Medvedev defends position on Kuril Islands, invites Japanese PM to Russia

RIA Novosti / POOL
The Russian president has suggested that Tokyo will change its approach to the territorial dispute over the Southern Kuril Islands and put the economy first.

As the leaders from member states of the Asia Pacific Economic Cooperation (APEC) forum gathered for their summit in the Japanese city of Yokohama, on the sidelines Medvedev held a much anticipated meeting with Japanese Prime Minister Naoto Kan on Saturday. It follows the recent row over the Russian president’s trip to the Southern Kurils.

The president reaffirmed Moscow’s position that the islands are Russian territory, Foreign Minister Sergey Lavrov said. Medvedev also invited the Japanese leader to visit any region of Russia, including the Far East. Kan accepted the invitation.

“As Naoto Kan once again expressed regret over President Medvedev’s visit to Kunashir Island, our  president reaffirmed our vision of the situation: the president decides himself what region to visit, this is our territory,” Interfax news agency quoted Lavrov as saying.

Moscow expects its Japanese partners to take “a more appropriate attitude” toward the issue, the minister said.

Medvedev also suggested at the meeting that the Japanese leadership should change its approach to the problem of a peace treaty between the two countries and prioritize the economy. The document has not been formally signed since the end of the Second World War, as Tokyo insists the Southern Kuril Islands, incorporated by the Soviet Union as a result of the war, belong to Japan.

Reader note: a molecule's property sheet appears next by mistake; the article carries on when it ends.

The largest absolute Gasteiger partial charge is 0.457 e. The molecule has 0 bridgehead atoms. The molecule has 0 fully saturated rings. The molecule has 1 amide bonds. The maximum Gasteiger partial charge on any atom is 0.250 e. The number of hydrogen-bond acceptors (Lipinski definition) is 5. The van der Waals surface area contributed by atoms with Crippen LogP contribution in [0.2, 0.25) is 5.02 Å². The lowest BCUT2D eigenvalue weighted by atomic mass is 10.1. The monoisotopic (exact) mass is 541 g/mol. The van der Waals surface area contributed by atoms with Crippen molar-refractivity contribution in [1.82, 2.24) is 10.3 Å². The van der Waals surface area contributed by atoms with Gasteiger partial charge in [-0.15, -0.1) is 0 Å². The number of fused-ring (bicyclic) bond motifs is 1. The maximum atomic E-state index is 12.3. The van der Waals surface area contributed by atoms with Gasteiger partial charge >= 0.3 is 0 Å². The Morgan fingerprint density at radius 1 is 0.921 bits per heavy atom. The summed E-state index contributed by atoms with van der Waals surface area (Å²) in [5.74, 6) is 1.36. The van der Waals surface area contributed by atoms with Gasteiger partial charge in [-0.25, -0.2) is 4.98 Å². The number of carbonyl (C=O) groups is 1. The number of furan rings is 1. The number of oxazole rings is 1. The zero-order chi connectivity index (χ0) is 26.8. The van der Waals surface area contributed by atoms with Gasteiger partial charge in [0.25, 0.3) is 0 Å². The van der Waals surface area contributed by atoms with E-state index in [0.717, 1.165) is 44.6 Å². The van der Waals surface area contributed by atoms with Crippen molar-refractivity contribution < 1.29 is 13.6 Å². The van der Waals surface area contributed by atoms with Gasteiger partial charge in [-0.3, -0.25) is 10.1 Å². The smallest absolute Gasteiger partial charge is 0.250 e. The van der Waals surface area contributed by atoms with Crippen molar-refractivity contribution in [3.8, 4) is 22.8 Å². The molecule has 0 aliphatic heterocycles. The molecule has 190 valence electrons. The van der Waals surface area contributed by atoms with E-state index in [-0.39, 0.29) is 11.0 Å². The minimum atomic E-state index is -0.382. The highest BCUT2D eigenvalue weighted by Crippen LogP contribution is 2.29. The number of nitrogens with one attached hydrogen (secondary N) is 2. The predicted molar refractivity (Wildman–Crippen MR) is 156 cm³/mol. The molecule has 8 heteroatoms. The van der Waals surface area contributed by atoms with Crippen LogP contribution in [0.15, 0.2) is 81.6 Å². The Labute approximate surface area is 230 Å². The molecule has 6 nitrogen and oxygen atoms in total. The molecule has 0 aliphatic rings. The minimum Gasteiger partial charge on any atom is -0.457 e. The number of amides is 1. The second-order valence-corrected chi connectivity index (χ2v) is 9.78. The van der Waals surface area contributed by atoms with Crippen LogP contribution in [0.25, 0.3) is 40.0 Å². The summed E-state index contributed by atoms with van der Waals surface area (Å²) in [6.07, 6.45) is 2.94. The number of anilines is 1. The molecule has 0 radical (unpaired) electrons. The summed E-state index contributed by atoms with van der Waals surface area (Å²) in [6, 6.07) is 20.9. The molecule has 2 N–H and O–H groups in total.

“The president noted that it is better to refrain from emotional statements and diplomatic gestures, because they do not help business, on the contrary,” Lavrov said, as reported by Itar-Tass news agency. “The broader economic cooperation is, the more solid the foundations of relations,” the minister stressed.

“I hope that during these talks and other contact we’ll lay down the foundations for strengthening the confidential dialogue between our states,” the agency quoted Medvedev as saying.

Kan also stressed that he “would like to develop friendly relations between Russia and Japan… like between two partners.” He expressed hope that the meeting will start “a full-scale dialogue” between the two countries’ leaders “on the basis of mutual trust.”

Medvedev and Kan had been expected to discuss the situation following Medvedev’s trip to Kunashir Island on November 1. Japanese Ambassador Masaharu Kono was recently recalled, but then returned to Moscow after the row over Medvedev’s visit to the islands.

Earlier on Saturday, Russian Foreign Minister Sergey Lavrov met with his Japanese counterpart Seiji Maehara in Yokohama. Maehara did not use terms which Japanese politicians often use when speaking about the islands, such as “illegal occupation” or “Japanese territories,” a Japanese diplomatic source said.

“Both ministers laid down their countries’ principal stances over Russian President Medvedev’s recent visit to the South Kurils,” Itar-Tass quoted the source as saying. “Both of them called for building relations of mutual understanding in a calm atmosphere.”

No new proposals were put forward at the meeting, however, both ministers agreed that the development of cooperation between Japan and Russia meets their strategic interests.  

­Sergey Borisov, RT